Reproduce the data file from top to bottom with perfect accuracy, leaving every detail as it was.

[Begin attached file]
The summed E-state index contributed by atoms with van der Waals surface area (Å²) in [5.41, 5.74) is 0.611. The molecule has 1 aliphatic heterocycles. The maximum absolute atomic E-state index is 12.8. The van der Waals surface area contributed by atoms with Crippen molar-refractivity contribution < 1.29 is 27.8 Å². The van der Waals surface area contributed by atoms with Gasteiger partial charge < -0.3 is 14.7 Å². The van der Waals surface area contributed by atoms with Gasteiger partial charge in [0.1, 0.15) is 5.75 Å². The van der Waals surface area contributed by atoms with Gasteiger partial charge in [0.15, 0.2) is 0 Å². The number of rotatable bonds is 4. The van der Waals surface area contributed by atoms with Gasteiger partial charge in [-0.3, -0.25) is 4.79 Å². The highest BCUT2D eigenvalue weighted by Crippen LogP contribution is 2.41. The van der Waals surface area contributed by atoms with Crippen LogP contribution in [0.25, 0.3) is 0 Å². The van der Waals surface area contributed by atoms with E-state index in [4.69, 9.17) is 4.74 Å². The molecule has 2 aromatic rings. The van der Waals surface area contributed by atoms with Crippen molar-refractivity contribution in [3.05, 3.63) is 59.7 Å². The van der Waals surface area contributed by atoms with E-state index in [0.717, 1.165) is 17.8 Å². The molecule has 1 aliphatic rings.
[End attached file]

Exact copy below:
The summed E-state index contributed by atoms with van der Waals surface area (Å²) in [5.41, 5.74) is 0.611. The molecule has 1 aliphatic heterocycles. The maximum absolute atomic E-state index is 12.8. The van der Waals surface area contributed by atoms with Crippen molar-refractivity contribution < 1.29 is 27.8 Å². The van der Waals surface area contributed by atoms with Gasteiger partial charge < -0.3 is 14.7 Å². The van der Waals surface area contributed by atoms with Gasteiger partial charge in [0.1, 0.15) is 5.75 Å². The van der Waals surface area contributed by atoms with Gasteiger partial charge in [0.15, 0.2) is 0 Å². The number of rotatable bonds is 4. The van der Waals surface area contributed by atoms with Gasteiger partial charge in [-0.3, -0.25) is 4.79 Å². The highest BCUT2D eigenvalue weighted by Crippen LogP contribution is 2.41. The van der Waals surface area contributed by atoms with Crippen LogP contribution in [0.25, 0.3) is 0 Å². The van der Waals surface area contributed by atoms with E-state index in [4.69, 9.17) is 4.74 Å². The molecule has 2 aromatic rings. The van der Waals surface area contributed by atoms with Crippen molar-refractivity contribution in [3.05, 3.63) is 59.7 Å². The van der Waals surface area contributed by atoms with E-state index in [0.717, 1.165) is 17.8 Å². The molecule has 1 aliphatic rings.